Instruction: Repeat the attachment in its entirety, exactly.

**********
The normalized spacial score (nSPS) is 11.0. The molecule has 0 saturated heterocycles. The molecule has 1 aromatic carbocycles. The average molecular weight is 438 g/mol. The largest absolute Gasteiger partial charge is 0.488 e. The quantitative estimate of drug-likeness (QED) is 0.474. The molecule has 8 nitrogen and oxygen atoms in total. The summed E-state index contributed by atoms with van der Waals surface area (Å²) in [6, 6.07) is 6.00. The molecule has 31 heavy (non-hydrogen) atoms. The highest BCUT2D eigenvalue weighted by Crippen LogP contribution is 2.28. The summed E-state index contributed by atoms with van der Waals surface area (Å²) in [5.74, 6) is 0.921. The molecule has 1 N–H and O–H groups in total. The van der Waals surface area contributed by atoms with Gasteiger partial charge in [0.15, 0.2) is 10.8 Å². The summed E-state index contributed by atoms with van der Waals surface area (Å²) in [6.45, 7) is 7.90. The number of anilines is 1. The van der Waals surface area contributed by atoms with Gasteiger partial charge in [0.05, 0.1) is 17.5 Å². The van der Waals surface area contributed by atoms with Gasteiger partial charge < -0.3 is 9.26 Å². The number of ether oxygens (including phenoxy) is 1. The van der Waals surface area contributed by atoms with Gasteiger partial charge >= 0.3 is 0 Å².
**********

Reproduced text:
The normalized spacial score (nSPS) is 11.0. The molecule has 0 saturated heterocycles. The molecule has 1 aromatic carbocycles. The average molecular weight is 438 g/mol. The largest absolute Gasteiger partial charge is 0.488 e. The quantitative estimate of drug-likeness (QED) is 0.474. The molecule has 8 nitrogen and oxygen atoms in total. The summed E-state index contributed by atoms with van der Waals surface area (Å²) in [6, 6.07) is 6.00. The molecule has 31 heavy (non-hydrogen) atoms. The highest BCUT2D eigenvalue weighted by Crippen LogP contribution is 2.28. The summed E-state index contributed by atoms with van der Waals surface area (Å²) in [5.74, 6) is 0.921. The molecule has 1 N–H and O–H groups in total. The van der Waals surface area contributed by atoms with Gasteiger partial charge in [0.15, 0.2) is 10.8 Å². The summed E-state index contributed by atoms with van der Waals surface area (Å²) in [6.45, 7) is 7.90. The number of anilines is 1. The van der Waals surface area contributed by atoms with Gasteiger partial charge in [0.05, 0.1) is 17.5 Å². The van der Waals surface area contributed by atoms with Gasteiger partial charge < -0.3 is 9.26 Å². The number of ether oxygens (including phenoxy) is 1. The van der Waals surface area contributed by atoms with Gasteiger partial charge >= 0.3 is 0 Å².